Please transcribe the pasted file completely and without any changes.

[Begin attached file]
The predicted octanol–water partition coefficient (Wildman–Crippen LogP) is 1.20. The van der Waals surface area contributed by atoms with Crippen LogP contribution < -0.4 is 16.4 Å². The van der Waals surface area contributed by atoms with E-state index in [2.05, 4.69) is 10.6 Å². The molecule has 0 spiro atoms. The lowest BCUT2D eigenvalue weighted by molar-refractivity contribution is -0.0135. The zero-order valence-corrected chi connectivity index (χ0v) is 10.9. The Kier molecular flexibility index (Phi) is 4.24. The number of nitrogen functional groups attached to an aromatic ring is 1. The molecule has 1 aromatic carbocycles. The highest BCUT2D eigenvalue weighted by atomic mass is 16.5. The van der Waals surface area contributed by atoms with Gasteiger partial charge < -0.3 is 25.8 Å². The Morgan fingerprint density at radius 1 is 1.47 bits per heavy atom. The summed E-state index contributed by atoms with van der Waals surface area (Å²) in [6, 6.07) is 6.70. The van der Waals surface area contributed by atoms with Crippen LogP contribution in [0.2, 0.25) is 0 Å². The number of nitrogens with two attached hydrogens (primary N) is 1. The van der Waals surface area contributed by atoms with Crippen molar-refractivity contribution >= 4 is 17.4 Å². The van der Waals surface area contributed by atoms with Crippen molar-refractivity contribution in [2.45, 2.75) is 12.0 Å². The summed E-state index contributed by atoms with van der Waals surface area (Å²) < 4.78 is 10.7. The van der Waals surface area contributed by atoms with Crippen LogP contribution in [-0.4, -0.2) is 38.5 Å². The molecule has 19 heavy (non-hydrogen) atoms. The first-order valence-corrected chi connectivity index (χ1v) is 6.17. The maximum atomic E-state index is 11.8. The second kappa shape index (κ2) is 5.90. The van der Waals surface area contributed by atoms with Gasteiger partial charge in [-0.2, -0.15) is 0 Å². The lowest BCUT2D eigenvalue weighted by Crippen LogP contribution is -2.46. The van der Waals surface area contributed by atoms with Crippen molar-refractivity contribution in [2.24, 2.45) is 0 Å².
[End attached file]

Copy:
The predicted octanol–water partition coefficient (Wildman–Crippen LogP) is 1.20. The van der Waals surface area contributed by atoms with Crippen LogP contribution < -0.4 is 16.4 Å². The van der Waals surface area contributed by atoms with E-state index in [2.05, 4.69) is 10.6 Å². The molecule has 0 spiro atoms. The lowest BCUT2D eigenvalue weighted by molar-refractivity contribution is -0.0135. The zero-order valence-corrected chi connectivity index (χ0v) is 10.9. The Kier molecular flexibility index (Phi) is 4.24. The number of nitrogen functional groups attached to an aromatic ring is 1. The molecule has 1 aromatic carbocycles. The highest BCUT2D eigenvalue weighted by atomic mass is 16.5. The van der Waals surface area contributed by atoms with Gasteiger partial charge < -0.3 is 25.8 Å². The Morgan fingerprint density at radius 1 is 1.47 bits per heavy atom. The summed E-state index contributed by atoms with van der Waals surface area (Å²) in [6, 6.07) is 6.70. The van der Waals surface area contributed by atoms with Crippen LogP contribution in [0.2, 0.25) is 0 Å². The number of nitrogens with two attached hydrogens (primary N) is 1. The van der Waals surface area contributed by atoms with Crippen molar-refractivity contribution >= 4 is 17.4 Å². The van der Waals surface area contributed by atoms with Crippen molar-refractivity contribution in [2.45, 2.75) is 12.0 Å². The summed E-state index contributed by atoms with van der Waals surface area (Å²) < 4.78 is 10.7. The van der Waals surface area contributed by atoms with Crippen LogP contribution in [-0.4, -0.2) is 38.5 Å². The molecule has 19 heavy (non-hydrogen) atoms. The first-order valence-corrected chi connectivity index (χ1v) is 6.17. The maximum atomic E-state index is 11.8. The second kappa shape index (κ2) is 5.90. The van der Waals surface area contributed by atoms with Gasteiger partial charge in [-0.2, -0.15) is 0 Å². The lowest BCUT2D eigenvalue weighted by Crippen LogP contribution is -2.46. The van der Waals surface area contributed by atoms with Crippen molar-refractivity contribution in [2.24, 2.45) is 0 Å².